Although the IT sector, which employs 400,000 people and counts 97,000 businesses, is the fourth largest industry in Italy – Angelucci added – not only does it not attract appropriate attention from the political establishment, but its economic and occupational impact as well as its potential for driving growth are also widely underestimated by the institutions. Nevertheless, in order to pull through the crisis and return to growth, Italy has no choice, it must start reinvesting in Information Technology. This requires confident action as a clear signal of trend reversal, in anticipation of a strategic policy for innovation and growth. We believe our proposal to set aside funds to subsidise software upgrades addresses this issue while serving as an incentive for innovation for the Italian core economy and a means to support jobs in the IT sector. Software is, in fact, a crucial factor for the modernisation of businesses, the economy and the public administration and also represents the added value produced by the sector in Italy. The software segment accounts for the greater part of total employees in the IT sector. It already suffered a loss of 16,000 jobs in 2009, and if current estimates are confirmed, there is risk of a further reduction of 8,000 jobs in 2010.
Unfortunately, the latest survey carried out by Assinform in February 2010 on a representative sample among its members (both SMBs and large businesses), confirms the negative outlook for occupation trends. Job loss affects both employees (-8.15% of surveyed businesses) and, to a much greater extent, external consultants (situation deteriorating for 26.4% of businesses). The greatest job losses were experienced in the large business segment with 54.5% declaring to resort less to consultants which in most cases are employed in SMBs belonging to the supply chain.
Assinform President Paolo Paolucci went on to announce three important initiatives which the Association is engaged in. As regards the financing of innovation – Angelucci stated – we are about to close an agreement with an important bank for the mid term funding of businesses investing in IT including, for the first time, also immaterial components (software and services). At the same time we have started a workgroup to address the issue of IT tariff down pricing in a pragmatic manner. The trend of professional fee reduction is, in fact, an Italian anomaly which adversely affects investment in human capital in the IT industry, which represents a significant 26% of total business revenues, while damaging customers and the quality of projects and services. A situation which risks impoverishing the Italian IT industry. We must seek a path that steers away from this vicious cycle. Finally, as regards R&D, we are engaged in supporting the numerous good practices existing among IT businesses in Italy as well as promoting aggregation policies. Our objective is to produce shared innovative solutions to help demand and supply grow with a view to the internationalisation of Italian IT businesses, as promoters of the “made in Italy” concept applied to technology.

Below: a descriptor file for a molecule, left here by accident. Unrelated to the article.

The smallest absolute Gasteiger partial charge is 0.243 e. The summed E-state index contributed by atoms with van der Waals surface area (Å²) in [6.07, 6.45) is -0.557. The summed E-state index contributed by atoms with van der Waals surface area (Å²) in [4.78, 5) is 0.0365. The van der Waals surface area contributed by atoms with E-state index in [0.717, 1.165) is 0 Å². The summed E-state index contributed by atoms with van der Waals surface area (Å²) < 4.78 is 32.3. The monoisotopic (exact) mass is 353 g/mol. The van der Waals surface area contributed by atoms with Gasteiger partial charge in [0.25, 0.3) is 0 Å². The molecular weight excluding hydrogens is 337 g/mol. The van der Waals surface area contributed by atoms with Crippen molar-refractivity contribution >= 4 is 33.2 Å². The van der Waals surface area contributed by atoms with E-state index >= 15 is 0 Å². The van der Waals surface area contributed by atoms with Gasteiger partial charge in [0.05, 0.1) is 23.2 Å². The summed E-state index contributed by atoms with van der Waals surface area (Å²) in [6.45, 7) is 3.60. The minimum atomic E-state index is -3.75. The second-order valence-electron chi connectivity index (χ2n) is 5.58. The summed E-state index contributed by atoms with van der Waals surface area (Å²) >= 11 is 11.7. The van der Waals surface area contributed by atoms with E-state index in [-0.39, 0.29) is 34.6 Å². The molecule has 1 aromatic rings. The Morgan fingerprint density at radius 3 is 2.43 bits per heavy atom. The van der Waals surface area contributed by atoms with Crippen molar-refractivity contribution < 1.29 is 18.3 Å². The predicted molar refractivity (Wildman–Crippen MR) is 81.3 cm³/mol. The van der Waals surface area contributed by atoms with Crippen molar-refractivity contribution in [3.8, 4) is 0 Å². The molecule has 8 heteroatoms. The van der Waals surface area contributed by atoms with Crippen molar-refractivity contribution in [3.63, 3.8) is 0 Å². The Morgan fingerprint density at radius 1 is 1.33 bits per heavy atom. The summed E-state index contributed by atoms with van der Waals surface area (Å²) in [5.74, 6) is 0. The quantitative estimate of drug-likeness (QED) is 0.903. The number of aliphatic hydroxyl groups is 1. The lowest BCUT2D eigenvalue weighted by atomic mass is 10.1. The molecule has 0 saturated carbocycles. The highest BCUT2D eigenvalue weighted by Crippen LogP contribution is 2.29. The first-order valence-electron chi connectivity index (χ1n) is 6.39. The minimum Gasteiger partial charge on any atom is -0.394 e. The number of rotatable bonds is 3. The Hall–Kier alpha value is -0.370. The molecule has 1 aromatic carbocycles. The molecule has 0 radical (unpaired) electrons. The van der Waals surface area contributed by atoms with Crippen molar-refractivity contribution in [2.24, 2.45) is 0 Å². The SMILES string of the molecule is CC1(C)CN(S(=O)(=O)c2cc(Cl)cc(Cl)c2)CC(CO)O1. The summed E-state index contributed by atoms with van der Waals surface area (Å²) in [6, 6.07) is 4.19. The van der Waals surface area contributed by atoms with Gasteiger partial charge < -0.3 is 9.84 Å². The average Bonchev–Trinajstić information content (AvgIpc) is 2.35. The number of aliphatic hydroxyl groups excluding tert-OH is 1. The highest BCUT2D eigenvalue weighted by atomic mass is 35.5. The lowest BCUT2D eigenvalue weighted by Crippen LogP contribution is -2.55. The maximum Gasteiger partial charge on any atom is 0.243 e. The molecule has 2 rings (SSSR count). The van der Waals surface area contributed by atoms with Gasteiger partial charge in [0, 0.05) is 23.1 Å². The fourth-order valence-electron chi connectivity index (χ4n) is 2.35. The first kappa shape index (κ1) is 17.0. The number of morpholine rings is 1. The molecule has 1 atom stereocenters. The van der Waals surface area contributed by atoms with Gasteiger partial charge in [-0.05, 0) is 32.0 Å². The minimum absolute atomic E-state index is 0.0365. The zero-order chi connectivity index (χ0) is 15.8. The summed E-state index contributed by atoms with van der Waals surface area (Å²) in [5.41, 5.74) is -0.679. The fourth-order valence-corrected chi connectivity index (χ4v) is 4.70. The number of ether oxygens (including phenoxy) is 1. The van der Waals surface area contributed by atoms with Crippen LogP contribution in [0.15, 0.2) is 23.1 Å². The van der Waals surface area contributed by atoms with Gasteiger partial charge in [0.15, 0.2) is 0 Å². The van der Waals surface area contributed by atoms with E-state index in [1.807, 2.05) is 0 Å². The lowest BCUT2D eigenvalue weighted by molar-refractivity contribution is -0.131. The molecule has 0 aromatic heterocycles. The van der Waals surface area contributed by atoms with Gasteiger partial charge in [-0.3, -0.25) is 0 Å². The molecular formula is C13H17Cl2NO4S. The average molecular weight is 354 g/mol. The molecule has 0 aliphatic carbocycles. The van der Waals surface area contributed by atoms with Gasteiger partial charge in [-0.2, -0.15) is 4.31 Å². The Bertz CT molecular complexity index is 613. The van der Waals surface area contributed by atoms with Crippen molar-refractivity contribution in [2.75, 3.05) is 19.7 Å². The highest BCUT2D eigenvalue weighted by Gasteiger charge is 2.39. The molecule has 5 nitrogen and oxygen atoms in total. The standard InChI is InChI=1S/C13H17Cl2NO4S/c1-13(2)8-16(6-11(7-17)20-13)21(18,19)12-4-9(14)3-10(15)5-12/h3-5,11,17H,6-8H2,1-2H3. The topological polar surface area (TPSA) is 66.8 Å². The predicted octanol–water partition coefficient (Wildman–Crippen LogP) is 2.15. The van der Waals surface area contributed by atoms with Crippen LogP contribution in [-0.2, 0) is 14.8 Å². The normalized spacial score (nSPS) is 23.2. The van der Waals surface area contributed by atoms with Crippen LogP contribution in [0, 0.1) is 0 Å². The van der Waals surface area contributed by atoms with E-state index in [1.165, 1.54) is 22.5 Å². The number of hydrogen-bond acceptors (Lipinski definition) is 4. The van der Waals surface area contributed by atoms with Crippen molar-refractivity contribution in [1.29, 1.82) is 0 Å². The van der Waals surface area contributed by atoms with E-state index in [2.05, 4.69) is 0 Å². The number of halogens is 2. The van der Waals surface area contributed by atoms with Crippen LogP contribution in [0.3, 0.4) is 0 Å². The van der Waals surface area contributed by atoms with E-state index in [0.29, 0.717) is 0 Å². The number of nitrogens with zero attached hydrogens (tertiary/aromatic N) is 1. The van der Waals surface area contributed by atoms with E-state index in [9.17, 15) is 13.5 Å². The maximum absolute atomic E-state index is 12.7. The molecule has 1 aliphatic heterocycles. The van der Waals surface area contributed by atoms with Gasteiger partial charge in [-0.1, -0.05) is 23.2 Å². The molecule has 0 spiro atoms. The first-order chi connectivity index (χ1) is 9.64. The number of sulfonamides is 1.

Assinform Press office:
Assinform è l’Associazione nazionale delle principali Aziende di Information Technology operanti in Italia.
Con una consistente base associativa rappresenta un settore vitale per il nostro sistema Paese: 166 soci effettivi, 355 soci aggregati tramite le associazioni di Ancona, Genova, Modena, Torino, Trento, Venezia e oltre 1.000 soci indiretti tramite il Patto Globale di Confindustria - (vedi elenco e profili).
È il riferimento per le aziende italiane del settore, di ogni dimensione e specializzazione: dai produttori di software, sistemi e apparecchiature ai fornitori di soluzioni applicative e di reti, fino ai fornitori di servizi a valore aggiunto e contenuti connessi all’uso dell’Information Technology